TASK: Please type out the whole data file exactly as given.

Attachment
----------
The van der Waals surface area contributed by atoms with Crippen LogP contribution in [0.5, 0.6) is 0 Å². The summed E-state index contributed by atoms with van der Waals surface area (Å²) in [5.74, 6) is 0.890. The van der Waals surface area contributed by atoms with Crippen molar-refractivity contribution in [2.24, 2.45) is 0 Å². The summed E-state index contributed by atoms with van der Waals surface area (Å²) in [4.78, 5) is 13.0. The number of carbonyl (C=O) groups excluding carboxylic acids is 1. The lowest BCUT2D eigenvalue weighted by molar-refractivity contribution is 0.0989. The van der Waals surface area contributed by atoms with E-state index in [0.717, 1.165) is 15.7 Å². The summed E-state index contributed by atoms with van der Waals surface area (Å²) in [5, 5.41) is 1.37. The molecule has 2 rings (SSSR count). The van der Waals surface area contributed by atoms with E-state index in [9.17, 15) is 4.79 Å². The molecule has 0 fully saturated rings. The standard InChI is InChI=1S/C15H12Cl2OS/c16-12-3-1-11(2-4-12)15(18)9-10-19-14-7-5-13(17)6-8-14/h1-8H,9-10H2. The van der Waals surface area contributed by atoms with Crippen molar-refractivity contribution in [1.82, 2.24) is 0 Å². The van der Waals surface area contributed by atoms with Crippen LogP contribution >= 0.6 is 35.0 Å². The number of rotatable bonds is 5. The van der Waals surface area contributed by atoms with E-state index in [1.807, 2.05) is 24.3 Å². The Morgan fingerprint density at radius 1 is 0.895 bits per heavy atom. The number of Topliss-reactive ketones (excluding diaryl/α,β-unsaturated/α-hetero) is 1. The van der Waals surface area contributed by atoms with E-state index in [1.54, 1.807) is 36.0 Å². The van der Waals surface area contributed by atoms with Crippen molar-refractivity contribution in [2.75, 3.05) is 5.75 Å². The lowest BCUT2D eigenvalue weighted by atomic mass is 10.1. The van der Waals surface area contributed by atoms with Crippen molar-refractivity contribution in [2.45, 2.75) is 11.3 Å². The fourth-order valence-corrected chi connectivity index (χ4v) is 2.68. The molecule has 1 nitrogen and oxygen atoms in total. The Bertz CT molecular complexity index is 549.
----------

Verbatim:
The van der Waals surface area contributed by atoms with Crippen LogP contribution in [0.5, 0.6) is 0 Å². The summed E-state index contributed by atoms with van der Waals surface area (Å²) in [5.74, 6) is 0.890. The van der Waals surface area contributed by atoms with Crippen molar-refractivity contribution in [2.24, 2.45) is 0 Å². The summed E-state index contributed by atoms with van der Waals surface area (Å²) in [4.78, 5) is 13.0. The number of carbonyl (C=O) groups excluding carboxylic acids is 1. The lowest BCUT2D eigenvalue weighted by molar-refractivity contribution is 0.0989. The van der Waals surface area contributed by atoms with E-state index in [0.717, 1.165) is 15.7 Å². The summed E-state index contributed by atoms with van der Waals surface area (Å²) in [5, 5.41) is 1.37. The molecule has 2 rings (SSSR count). The van der Waals surface area contributed by atoms with E-state index in [9.17, 15) is 4.79 Å². The molecule has 0 fully saturated rings. The standard InChI is InChI=1S/C15H12Cl2OS/c16-12-3-1-11(2-4-12)15(18)9-10-19-14-7-5-13(17)6-8-14/h1-8H,9-10H2. The van der Waals surface area contributed by atoms with Crippen molar-refractivity contribution in [1.82, 2.24) is 0 Å². The van der Waals surface area contributed by atoms with Crippen LogP contribution >= 0.6 is 35.0 Å². The number of rotatable bonds is 5. The van der Waals surface area contributed by atoms with E-state index in [1.807, 2.05) is 24.3 Å². The Morgan fingerprint density at radius 1 is 0.895 bits per heavy atom. The number of Topliss-reactive ketones (excluding diaryl/α,β-unsaturated/α-hetero) is 1. The van der Waals surface area contributed by atoms with E-state index in [1.54, 1.807) is 36.0 Å². The van der Waals surface area contributed by atoms with Crippen molar-refractivity contribution in [2.75, 3.05) is 5.75 Å². The lowest BCUT2D eigenvalue weighted by atomic mass is 10.1. The van der Waals surface area contributed by atoms with Crippen molar-refractivity contribution in [2.45, 2.75) is 11.3 Å². The fourth-order valence-corrected chi connectivity index (χ4v) is 2.68. The molecule has 1 nitrogen and oxygen atoms in total. The Bertz CT molecular complexity index is 549.